The bar in a Texas small town, if there is one, will probably be on the outskirts of town, or farther. (See my post on Texas Liquor Laws.) You might have to go to the next county to find your honky-tonk.

A lot of the restaurants that have closed in the towns where I lived did not necessarily close because they couldn’t make money. A lot of times it was for personal reasons. One closed because the owner couldn’t keep his hands off the high school girls he had working for him and the girls’ parents made a stink. He sold it to somebody else who opened it again and it did well. One closed because the owner just didn’t want to work that hard. One–a great Italian place in an old DQ building–closed because the owner had a big blowup with his boyfriend or girlfriend (I don’t remember which) and went back to Italy. One guy bought the steakhouse in town and closed down his Mexican place because he didn’t want to keep both places open. But you could still get the Mexican dishes at the new place, even if they weren’t on the menu. You just had to know to ask Mr. Hernandez to fix them for you.

I’m going to put schools in a different post–this one’s long enough as it is. I’ll probably think of something else when I read about it in a book, but for now, these are the main things I have thought needed explication. Any questions, just ask.

Under Construction!

It took me three days just to get my website ready to build, but I will be adding content soon! Hang in there!!

Struggles and brainlessness

So, okay. It’s been almost a year since I last posted anything here. And basically, I have no excuses. We went on a trip to Vancouver and Seattle not long after that last post where I blew out my knee–not the knee I usually have trouble with, the other one. Which, I think, rendered me brainless. I didn’t actually do any major damage to the thing, it just hurt a lot. I was on crutches for a couple of weeks, got shots in the knees, did physical therapy, and gradually got to where I could walk again. The process, by the end of it, took months.

But the brainless thing didn’t seem to improve. I was busy, mostly working for other people, and took note of things I needed to do. I just didn’t do them fast enough. Like maintaining my website. I decided to transfer the registration of my domain name, but in the middle of getting the job done, my computer with all the e-mail accounts had to go into the shop, twice, my phone went on the fritz, and I may have left town somewhere in there. Anyway, by the time I got myself back together, somebody in Japan hijacked my gaildayton-dot-com domain.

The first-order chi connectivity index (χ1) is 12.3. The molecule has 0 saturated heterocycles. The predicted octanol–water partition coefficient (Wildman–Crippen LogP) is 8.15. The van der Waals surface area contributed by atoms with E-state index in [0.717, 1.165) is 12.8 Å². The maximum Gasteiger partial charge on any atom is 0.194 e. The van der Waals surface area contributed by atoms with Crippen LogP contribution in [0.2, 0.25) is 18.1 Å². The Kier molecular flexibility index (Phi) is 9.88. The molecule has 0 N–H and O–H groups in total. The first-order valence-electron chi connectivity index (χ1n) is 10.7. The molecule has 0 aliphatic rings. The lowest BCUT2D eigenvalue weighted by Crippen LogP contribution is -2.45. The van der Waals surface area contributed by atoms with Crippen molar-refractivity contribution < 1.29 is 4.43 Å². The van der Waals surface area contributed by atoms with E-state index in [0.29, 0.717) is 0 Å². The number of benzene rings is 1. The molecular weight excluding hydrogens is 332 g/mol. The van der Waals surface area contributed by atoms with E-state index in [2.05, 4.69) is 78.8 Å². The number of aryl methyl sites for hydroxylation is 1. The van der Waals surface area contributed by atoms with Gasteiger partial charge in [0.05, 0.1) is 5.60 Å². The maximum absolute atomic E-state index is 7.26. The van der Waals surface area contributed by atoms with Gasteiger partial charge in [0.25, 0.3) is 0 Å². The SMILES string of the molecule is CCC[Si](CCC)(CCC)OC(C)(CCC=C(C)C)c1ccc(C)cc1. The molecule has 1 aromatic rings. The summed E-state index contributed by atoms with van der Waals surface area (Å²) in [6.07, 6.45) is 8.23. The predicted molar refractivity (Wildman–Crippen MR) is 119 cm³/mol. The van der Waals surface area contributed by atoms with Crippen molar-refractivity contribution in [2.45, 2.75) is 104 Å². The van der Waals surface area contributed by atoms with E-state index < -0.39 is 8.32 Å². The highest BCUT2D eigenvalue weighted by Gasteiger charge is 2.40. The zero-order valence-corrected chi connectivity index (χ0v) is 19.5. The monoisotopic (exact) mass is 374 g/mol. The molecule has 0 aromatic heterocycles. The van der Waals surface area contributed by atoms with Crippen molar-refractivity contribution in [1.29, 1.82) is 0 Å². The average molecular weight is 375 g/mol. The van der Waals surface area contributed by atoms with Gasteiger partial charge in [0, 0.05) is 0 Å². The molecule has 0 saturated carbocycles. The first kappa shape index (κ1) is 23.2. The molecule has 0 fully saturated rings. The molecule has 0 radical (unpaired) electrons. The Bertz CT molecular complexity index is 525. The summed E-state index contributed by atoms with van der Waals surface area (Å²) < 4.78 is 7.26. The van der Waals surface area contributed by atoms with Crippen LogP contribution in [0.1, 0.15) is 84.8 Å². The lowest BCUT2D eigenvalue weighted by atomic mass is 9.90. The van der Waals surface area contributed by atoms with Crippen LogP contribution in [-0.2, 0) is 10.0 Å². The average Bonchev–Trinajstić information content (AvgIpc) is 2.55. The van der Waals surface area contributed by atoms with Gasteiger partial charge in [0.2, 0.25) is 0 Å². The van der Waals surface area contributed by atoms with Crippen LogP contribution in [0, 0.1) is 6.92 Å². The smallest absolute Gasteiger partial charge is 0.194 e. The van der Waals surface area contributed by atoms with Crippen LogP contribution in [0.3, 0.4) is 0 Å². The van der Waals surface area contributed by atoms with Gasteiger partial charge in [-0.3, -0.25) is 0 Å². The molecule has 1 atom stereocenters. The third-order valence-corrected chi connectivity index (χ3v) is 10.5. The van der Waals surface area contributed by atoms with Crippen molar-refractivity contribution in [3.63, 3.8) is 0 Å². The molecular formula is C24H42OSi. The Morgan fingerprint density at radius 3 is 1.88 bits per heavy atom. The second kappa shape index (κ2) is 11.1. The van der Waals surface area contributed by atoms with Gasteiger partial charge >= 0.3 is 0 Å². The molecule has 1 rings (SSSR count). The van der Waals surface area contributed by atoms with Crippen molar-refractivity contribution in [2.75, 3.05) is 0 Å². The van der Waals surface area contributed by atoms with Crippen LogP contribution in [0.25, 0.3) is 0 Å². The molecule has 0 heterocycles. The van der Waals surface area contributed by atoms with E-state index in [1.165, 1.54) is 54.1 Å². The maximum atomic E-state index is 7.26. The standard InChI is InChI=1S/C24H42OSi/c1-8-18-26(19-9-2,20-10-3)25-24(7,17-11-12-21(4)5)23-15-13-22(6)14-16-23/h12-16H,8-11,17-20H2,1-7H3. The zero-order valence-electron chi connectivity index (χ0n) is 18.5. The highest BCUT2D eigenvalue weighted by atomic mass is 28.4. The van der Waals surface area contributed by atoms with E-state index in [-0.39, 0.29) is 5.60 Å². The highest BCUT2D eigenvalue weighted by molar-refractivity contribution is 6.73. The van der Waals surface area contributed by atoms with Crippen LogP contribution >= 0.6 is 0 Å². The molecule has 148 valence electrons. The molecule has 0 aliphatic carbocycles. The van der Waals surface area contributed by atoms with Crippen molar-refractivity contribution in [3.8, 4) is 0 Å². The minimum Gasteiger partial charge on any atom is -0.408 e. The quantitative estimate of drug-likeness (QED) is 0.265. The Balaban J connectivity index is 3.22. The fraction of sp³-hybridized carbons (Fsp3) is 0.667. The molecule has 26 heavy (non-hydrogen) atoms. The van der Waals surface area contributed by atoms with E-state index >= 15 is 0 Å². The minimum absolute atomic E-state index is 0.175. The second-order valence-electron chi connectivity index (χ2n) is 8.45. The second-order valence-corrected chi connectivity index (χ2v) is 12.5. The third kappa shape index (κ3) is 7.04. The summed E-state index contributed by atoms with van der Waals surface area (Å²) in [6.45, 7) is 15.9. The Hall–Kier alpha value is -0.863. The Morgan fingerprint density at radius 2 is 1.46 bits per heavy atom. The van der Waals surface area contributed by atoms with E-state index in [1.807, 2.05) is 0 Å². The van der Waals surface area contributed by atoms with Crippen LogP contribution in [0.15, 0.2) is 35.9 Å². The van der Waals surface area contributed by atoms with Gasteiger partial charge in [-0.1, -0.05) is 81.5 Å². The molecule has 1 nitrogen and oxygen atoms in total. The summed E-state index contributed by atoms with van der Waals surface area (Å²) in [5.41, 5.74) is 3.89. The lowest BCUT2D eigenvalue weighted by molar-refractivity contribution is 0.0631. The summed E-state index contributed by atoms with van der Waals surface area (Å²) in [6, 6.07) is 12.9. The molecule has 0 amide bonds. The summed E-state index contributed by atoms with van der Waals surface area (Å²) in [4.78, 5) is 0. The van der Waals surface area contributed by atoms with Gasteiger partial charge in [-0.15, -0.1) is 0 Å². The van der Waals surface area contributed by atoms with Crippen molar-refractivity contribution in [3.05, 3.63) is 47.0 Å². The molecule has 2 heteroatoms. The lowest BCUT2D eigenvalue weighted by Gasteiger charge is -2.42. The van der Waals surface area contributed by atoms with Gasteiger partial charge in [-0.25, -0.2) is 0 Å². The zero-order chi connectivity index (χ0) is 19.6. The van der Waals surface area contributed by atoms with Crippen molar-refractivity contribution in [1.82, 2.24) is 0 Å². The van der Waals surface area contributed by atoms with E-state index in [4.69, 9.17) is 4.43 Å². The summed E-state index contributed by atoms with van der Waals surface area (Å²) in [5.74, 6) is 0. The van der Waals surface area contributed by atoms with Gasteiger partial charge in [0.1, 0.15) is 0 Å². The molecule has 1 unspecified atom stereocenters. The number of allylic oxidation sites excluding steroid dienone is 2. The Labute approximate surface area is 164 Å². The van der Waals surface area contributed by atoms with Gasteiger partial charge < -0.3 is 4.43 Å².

You may have noticed that you get some random search thing if you try to look at that domain. This is why. I have not disappeared (though sometimes it probably feels like it). I just got hijacked. I haven’t yet tried to buy back the domain. I may not.

What I have done is register the gaildayton-dot-net domain. I have not yet transferred my website to that location, but I will. I might even get it done this week. I will come back and report here when I do. This means that I will have to find my brain from wherever it has wandered off to and put it back where it belongs. This will not be an easy task, but it’s got to be done. 😉

If you want to get in touch with me, the best way is probably through comments here, or at my GoodReads page. I’m over there as GailDayton. We can be friends! :) I do compare books with those who ask to friend me, to see if we have anything in common, if I don’t already know you. But I have 3,500 books on my “already read” list. Surely there’s something in that massive list that you have already read too.

I will also work at getting back to the “Texas for Writers” series of blogs. I know. I’m being VERY slow. sorry.

In other news, the fella and I went on our first cruise this summer. We figured it was about time, since cruises leave several times a week from the port downtown. We left our cars at home, took a taxi down to the terminal, and sailed to Jamaica, Grand Cayman, and Cozumel. It was a lot of fun, and we didn’t get sunburned! I sang karaoke, we went snorkeling (my first time), the fella bought a big wooden fish, we got sloshed around in the whirlpool spa– And were very lazy.

Now that school is back in session, life on Galveston Island has slowed way down. We don’t have to fight traffic quite so much on weekdays, or even weekends. The weather hasn’t started cooling down yet, but we’ve been getting a decent amount of rain–though we’re still behind the yearly average. September tends to be the rainiest month. I’ve bought a new orchid from the grocery store, and one of my old ones is putting up a pair of flower stems. I’ll take a picture once it blooms. Oh, and one of my new daylilies made seeds, so I’m going to plant them and see if I can get them to grow. My oldest grandboy is now 13, and is taller than me. He’s in 7th grade and his daddy is having to threaten the girls at his school to stay away. He is awfully cute.

Y’all hang in there, and if you happen to see my brain go wandering by, give me a holler…